Tucked away in rural Bucks, it might come as a surprise to many people to learn that Haddenham airfield was once a hub of international smuggling and a key site for training Second World War pilots.
But through much of the 1940s, 50s and 60s these sort of activities were common, and there were also spells when the airfield was used for testing large model aircraft as targets for anti-aircraft guns and motorcycle racing.
Peter Chamberlain has spent years researching the history of the airfield and says much of what went on was just like something out of an action film.
In one particularly daring episode during the Arab-Israeli conflict in the late 1940s, a pilot called Emanuel Zur set about trying to smuggle six Bristol Beaufighter aircraft to Israel through Haddenham airfield.
To do this, he came up with a plan where they pretended to be filming the aircraft at the site. When they were ready to take the aircraft out of the country, they submitted plans to fly to Scotland but instead headed out to Israel.
Mr Chamberlain, who learned to glide at the airfield, said: “It was real Hollywood stuff what they got up to in order to find the arms to fight with.
“It was not a one-off incident. The more I delved into it the more I found it was rife with stuff going out to Israel.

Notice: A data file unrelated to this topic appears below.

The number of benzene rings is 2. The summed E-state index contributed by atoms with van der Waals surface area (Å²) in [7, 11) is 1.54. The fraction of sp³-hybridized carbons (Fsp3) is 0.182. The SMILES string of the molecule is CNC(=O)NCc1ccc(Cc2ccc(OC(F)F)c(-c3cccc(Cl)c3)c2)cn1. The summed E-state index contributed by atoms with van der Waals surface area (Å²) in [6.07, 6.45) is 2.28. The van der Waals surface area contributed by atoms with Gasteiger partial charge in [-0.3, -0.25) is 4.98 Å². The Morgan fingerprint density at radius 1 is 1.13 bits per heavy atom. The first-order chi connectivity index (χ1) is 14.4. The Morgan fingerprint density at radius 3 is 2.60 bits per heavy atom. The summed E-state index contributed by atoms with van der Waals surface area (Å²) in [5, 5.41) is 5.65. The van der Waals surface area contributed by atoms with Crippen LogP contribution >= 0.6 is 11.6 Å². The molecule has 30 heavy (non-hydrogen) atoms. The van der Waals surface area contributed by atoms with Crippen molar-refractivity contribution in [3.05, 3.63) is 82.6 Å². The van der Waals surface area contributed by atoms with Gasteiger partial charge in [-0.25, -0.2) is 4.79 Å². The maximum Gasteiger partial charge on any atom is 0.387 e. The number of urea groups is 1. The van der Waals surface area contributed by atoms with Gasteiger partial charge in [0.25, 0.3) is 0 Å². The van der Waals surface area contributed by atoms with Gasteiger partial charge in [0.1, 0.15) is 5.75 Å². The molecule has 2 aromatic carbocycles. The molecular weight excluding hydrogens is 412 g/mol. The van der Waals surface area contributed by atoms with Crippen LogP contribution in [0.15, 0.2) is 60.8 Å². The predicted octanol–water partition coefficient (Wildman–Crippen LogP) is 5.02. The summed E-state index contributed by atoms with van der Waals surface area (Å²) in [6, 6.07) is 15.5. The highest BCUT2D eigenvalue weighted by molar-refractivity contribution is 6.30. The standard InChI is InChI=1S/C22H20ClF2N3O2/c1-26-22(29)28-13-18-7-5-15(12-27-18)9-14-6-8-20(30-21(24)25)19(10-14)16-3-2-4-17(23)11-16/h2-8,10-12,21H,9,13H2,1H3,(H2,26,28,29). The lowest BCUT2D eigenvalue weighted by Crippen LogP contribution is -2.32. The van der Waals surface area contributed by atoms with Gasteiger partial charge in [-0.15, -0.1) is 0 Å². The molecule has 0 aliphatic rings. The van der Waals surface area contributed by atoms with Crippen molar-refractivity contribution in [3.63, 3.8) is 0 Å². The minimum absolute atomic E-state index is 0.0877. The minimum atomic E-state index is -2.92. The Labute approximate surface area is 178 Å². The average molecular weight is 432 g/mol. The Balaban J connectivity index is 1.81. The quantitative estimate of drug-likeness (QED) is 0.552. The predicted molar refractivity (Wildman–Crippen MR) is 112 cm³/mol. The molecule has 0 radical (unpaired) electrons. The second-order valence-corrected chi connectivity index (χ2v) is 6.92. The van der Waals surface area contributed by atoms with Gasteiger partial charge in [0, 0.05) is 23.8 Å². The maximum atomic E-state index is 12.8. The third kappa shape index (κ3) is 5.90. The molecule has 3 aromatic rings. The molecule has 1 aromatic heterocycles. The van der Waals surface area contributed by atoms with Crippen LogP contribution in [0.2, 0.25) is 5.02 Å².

“For such a small airfield that not many people know about, it has a lot of variety to its past.”
The airfield was first set up in the mid-1930s as Aylesbury Airport by John Coxon. The plan was to establish a full-scale airport operation, but this never got off the ground. As a result there was little activity until the Ministry of Defence requisitioned the airfield in 1939 and it became RAF Thame.
Pilots were trained there throughout much of the war and there was even a visit from the King and Queen in 1941 to see a demonstration.
Training remains one of the central purposes of the airfield thanks to the Upward Bound Trust, founded in 1965 and open to anyone who wants to learn to glide. Despite the changing times, not too much has changed, according to chief flying instructor Michael Clark.
He said: “When the trust was set up the original instructors were the war-time pilots who had flown there and been on military operations. The idea was for it to run for a couple of years but we are still going strong. The way we teach now is not much different from then.”
Read more about the history of Haddenham airfield at www.haddenhamairfieldhistory.co.uk. For more information on the Upward Bound Trust go to www.ubt.org.uk/index.html